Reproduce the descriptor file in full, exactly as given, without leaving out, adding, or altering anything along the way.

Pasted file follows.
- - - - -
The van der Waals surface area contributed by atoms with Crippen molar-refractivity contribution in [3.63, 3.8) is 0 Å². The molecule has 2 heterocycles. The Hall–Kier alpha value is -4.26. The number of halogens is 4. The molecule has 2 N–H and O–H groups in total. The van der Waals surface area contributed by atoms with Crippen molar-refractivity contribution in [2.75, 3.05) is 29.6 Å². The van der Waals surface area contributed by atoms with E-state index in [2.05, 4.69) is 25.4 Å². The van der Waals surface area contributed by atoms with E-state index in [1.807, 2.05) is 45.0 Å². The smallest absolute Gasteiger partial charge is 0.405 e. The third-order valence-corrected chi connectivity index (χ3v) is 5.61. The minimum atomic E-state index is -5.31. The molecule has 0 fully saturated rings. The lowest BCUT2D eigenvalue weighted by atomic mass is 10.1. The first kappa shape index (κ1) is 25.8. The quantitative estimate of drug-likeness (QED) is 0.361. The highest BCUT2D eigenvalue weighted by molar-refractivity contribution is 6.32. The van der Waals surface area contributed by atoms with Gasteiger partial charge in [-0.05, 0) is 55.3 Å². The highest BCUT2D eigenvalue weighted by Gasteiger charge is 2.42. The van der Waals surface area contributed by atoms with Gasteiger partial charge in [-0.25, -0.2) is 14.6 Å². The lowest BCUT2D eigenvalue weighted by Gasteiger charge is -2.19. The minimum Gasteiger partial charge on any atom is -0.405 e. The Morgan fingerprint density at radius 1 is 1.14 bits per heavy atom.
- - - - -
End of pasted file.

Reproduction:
The van der Waals surface area contributed by atoms with Crippen molar-refractivity contribution in [3.63, 3.8) is 0 Å². The molecule has 2 heterocycles. The Hall–Kier alpha value is -4.26. The number of halogens is 4. The molecule has 2 N–H and O–H groups in total. The van der Waals surface area contributed by atoms with Crippen molar-refractivity contribution in [2.75, 3.05) is 29.6 Å². The van der Waals surface area contributed by atoms with E-state index in [2.05, 4.69) is 25.4 Å². The van der Waals surface area contributed by atoms with E-state index in [1.807, 2.05) is 45.0 Å². The smallest absolute Gasteiger partial charge is 0.405 e. The third-order valence-corrected chi connectivity index (χ3v) is 5.61. The minimum atomic E-state index is -5.31. The molecule has 0 fully saturated rings. The lowest BCUT2D eigenvalue weighted by atomic mass is 10.1. The first kappa shape index (κ1) is 25.8. The quantitative estimate of drug-likeness (QED) is 0.361. The highest BCUT2D eigenvalue weighted by molar-refractivity contribution is 6.32. The van der Waals surface area contributed by atoms with Gasteiger partial charge in [-0.05, 0) is 55.3 Å². The highest BCUT2D eigenvalue weighted by Gasteiger charge is 2.42. The van der Waals surface area contributed by atoms with Gasteiger partial charge in [-0.25, -0.2) is 14.6 Å². The lowest BCUT2D eigenvalue weighted by Gasteiger charge is -2.19. The minimum Gasteiger partial charge on any atom is -0.405 e. The Morgan fingerprint density at radius 1 is 1.14 bits per heavy atom.